Most of us want to do things well. Some of us want to be perfect.
No matter where you fall on this spectrum, at some point you need to make peace with your imperfections. If you don’t, you are destined to suffer.
I’m not intending to paint a bleak picture but the fact is we all have imperfections. Maybe we don’t have the perfect body, we don’t take tests well, or we struggle to keep houseplants alive. Whatever the flaw, the closer we come to accepting the reality of our shortcomings, the closer we move towards self-acceptance.
From an evolutionary perspective, we all just want to belong and feel secure. If we’re not accepted we’re at risk, so the mind goes into overdrive to help us be more perfect so we can “fit in” with our tribe and feel safe.
We may constantly be in search of the perfect outfit, gadget, home furnishing, or we may regularly go out of our way to say something smart to impress the right people. Or we might pick more destructive habits, abusing drugs, alcohol, or sex as a means to fit in. Underlying all of this is a subtle belief that we are not okay just as we are.
Dialectical Behavior Therapy (DBT) was developed by psychologist Marsha Linehan, PhD to address the two opposing notions: “I’m perfect just the way I am” and “it’s time for me to change.” DBT can help individuals to manage stress, regulate emotions, and improve their relationships, and the therapy is largely rooted in teaching self-acceptance.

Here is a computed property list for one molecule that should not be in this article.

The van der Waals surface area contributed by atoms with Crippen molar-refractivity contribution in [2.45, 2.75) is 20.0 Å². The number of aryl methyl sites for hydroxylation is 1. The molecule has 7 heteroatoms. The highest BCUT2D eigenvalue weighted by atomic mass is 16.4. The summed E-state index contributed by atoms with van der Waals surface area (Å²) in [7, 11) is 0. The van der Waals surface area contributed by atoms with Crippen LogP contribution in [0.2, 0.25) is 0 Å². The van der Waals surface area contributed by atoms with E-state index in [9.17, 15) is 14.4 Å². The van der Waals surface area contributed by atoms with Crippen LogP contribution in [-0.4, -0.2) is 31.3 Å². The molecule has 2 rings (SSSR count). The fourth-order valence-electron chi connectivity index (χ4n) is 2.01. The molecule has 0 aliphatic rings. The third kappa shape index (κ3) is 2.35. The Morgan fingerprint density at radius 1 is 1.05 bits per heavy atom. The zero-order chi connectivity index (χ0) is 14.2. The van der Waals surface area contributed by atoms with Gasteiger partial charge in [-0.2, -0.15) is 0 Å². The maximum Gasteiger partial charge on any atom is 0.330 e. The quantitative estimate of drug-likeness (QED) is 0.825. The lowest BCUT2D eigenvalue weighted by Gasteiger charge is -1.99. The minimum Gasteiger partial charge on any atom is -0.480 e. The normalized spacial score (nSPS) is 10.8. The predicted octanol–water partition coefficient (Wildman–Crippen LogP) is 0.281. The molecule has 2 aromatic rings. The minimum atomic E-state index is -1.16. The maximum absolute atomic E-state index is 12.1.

How to Practice Self-Acceptance
Start by acknowledging things as they are and try to put aside your lenses of judgment. There are many opportunities to do this.
If you’re waiting in line, the moment you notice yourself feeling aggravated, stop and acknowledge the aggravation. Explore the feeling in your body and investigate the contours, spikes, and expansion of the emotion. By the time you’ve finished the exercise, you’re likely to feel less aggravated and perhaps more aware of, and empathetic toward, others around you.
If you find yourself feeling ashamed of some imperfection, acknowledge it and investigate the shame in the same way.
When you do this, you’re opening up to understand the feeling while caring about yourself at the same time. Understanding and caring are the pillars of acceptance. If you felt understood and cared about you’d feel accepted, right? That is what we’re practicing, and we can do it with a range of emotion, whether fear, anger, calm, love, joy, anxiety, or even confusion.
Every time you do this you water the seeds of self-acceptance and begin making peace with your imperfections.
As always, please share your thoughts, stories and questions below. Your interaction creates a living wisdom for us all to benefit from.